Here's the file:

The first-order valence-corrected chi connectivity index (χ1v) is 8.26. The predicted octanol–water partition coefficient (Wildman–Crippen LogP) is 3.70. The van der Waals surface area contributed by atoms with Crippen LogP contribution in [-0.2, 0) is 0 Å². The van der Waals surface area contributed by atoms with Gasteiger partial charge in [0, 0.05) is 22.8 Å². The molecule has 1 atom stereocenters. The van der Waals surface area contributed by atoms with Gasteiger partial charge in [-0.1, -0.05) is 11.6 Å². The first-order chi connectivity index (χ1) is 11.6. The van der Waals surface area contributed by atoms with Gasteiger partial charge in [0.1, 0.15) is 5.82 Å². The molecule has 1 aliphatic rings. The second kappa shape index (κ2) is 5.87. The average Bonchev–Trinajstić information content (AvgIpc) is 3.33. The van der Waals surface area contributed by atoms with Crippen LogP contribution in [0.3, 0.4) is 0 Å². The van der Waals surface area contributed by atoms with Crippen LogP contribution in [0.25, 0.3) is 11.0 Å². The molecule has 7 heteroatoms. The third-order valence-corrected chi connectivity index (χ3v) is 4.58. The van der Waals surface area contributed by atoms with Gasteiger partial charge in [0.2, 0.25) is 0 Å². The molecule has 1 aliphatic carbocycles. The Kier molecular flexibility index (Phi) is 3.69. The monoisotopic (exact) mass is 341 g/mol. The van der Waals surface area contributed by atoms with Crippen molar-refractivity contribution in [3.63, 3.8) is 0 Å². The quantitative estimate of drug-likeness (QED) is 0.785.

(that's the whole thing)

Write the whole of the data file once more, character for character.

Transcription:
The first-order valence-corrected chi connectivity index (χ1v) is 8.26. The predicted octanol–water partition coefficient (Wildman–Crippen LogP) is 3.70. The van der Waals surface area contributed by atoms with Crippen LogP contribution in [-0.2, 0) is 0 Å². The van der Waals surface area contributed by atoms with Gasteiger partial charge in [0, 0.05) is 22.8 Å². The molecule has 1 atom stereocenters. The van der Waals surface area contributed by atoms with Gasteiger partial charge in [-0.1, -0.05) is 11.6 Å². The first-order chi connectivity index (χ1) is 11.6. The van der Waals surface area contributed by atoms with Gasteiger partial charge in [0.1, 0.15) is 5.82 Å². The molecule has 1 aliphatic rings. The second kappa shape index (κ2) is 5.87. The average Bonchev–Trinajstić information content (AvgIpc) is 3.33. The van der Waals surface area contributed by atoms with Crippen LogP contribution in [0.3, 0.4) is 0 Å². The van der Waals surface area contributed by atoms with Crippen LogP contribution in [0.25, 0.3) is 11.0 Å². The molecule has 7 heteroatoms. The third-order valence-corrected chi connectivity index (χ3v) is 4.58. The van der Waals surface area contributed by atoms with Gasteiger partial charge in [0.2, 0.25) is 0 Å². The molecule has 1 aliphatic carbocycles. The Kier molecular flexibility index (Phi) is 3.69. The monoisotopic (exact) mass is 341 g/mol. The van der Waals surface area contributed by atoms with Crippen molar-refractivity contribution in [3.63, 3.8) is 0 Å². The quantitative estimate of drug-likeness (QED) is 0.785.